Written by Nicole Zandi
Our role in the European Parliamentary Research Service (EPRS) is to support parliamentary debate through ensuring Members are well-informed, in particular through our online and printed products. This year’s European election, and start of the eighth parliamentary term, has put us to the test. To mark the occasion the EPRS team have compiled facts and figures of the new parliament, offering a picture of who MEPs are and what they can do.
To help improve understanding of the Parliament and the European elections, we published a series of infographics throughout the year. Updated after the election, they have been collected together in a single infographic to illustrate the new Parliament. It offers comparisons between Member States, or with previous EU parliamentary terms. For example one chart shows the steady decline in voter turnout in European elections since 1979, but makes clear that the phenomenon is far from unique to the European Parliament. Ironically, though, more views are now represented, as fringe groups have gained more influence in Parliament since May’s elections.
The parliamentary carousel
The face of Parliament and faces in Parliament are constantly changing, as MEPs come and go for various reasons. For example, the Bulgarian MEP, Tomislav Dontchev, left his European seat to become deputy prime minister in his national government. He has been replaced by 26-year-old Andrey Novakov, who is now the youngest MEP in Parliament, pushing down the average age of MEPs, to 51 years old.
The regularity of these inevitable, and often quite significant, changes means that it is important that we constantly produce new publications and make efforts to keep them up to date.
New Year Resolutions
A number of Parliament’s persistent goals to enforce greater transparency and legitimacy into the EU institutions have been endorsed by the new Commission and may lead to significant change.
With the EPP and S&D – Parliament’s two biggest groups – reduced in strength in this Parliament, political groups will be forced towards a more collaborative approach within the house, some have suggested. This type of relationship is also more likely to exist between the different institutions, and already Parliament has shown a willingness to support the Commission. After all, the Commission-president, Jean-Claude Juncker, was the candidate nominated by the largest party in Parliament, the EPP. This has led to the Commission being dubbed the “Parliament’s Commission.”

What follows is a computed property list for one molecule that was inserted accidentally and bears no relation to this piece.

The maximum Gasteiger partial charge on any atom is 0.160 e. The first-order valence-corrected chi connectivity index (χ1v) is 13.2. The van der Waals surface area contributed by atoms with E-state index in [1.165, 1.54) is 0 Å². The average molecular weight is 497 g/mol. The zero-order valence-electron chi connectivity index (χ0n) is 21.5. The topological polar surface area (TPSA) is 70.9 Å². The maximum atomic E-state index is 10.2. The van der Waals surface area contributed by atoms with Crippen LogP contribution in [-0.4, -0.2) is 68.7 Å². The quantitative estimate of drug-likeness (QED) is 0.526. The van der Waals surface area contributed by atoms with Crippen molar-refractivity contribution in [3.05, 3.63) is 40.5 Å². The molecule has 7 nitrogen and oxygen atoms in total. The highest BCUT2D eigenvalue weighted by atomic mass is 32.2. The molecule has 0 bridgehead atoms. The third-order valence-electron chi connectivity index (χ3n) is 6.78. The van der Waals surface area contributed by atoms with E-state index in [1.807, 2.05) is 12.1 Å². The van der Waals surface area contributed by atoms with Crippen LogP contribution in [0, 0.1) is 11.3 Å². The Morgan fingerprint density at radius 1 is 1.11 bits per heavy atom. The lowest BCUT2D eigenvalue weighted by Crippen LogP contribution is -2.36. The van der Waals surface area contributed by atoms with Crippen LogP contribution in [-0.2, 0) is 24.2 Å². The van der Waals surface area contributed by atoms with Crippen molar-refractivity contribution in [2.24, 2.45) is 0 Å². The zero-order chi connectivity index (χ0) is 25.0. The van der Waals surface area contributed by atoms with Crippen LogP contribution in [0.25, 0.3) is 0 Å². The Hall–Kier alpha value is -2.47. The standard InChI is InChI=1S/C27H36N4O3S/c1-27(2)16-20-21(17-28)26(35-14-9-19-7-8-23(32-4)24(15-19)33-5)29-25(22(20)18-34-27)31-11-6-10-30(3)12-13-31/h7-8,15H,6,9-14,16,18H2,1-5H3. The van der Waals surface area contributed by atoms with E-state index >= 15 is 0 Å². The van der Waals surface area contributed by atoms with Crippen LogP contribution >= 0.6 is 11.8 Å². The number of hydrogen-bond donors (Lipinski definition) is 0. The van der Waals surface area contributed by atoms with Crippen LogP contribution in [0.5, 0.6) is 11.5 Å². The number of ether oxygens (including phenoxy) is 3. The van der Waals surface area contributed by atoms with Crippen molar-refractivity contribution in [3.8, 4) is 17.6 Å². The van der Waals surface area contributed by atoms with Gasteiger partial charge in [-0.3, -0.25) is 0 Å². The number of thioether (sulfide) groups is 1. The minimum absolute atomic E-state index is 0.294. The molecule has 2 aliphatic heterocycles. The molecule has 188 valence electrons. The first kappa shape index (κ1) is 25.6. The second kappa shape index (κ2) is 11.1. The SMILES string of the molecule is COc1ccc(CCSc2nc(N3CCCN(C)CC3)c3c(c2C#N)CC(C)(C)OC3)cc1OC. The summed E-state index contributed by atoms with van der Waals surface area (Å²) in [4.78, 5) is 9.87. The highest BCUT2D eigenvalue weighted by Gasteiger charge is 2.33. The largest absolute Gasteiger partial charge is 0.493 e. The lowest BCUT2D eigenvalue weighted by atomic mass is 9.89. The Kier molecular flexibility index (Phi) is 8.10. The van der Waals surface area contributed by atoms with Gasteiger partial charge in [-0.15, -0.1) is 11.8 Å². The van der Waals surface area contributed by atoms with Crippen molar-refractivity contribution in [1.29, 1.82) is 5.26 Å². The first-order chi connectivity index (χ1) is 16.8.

Where the Council fits in is more complicated, although there is a feeling among academics, at least, that the Council plays a crucial role in involving the national parliaments and disengaged citizens. Indeed collaboration is likely to be the best way to get legislation made and enforced throughout the EU – especially of the bigger changes that the new Commission promises to focus on.
Looking further ahead in the term, Brigid Laffan, director and professor at the Robert Schuman Centre in Florence, has cited 2017 as a year to look out for – with French presidential elections, German Bundestag elections and maybe a UK EU referendum. Depending on the results, the effect on the European Parliament and EU as a whole may be huge.
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Excellent stuff, just wonderful!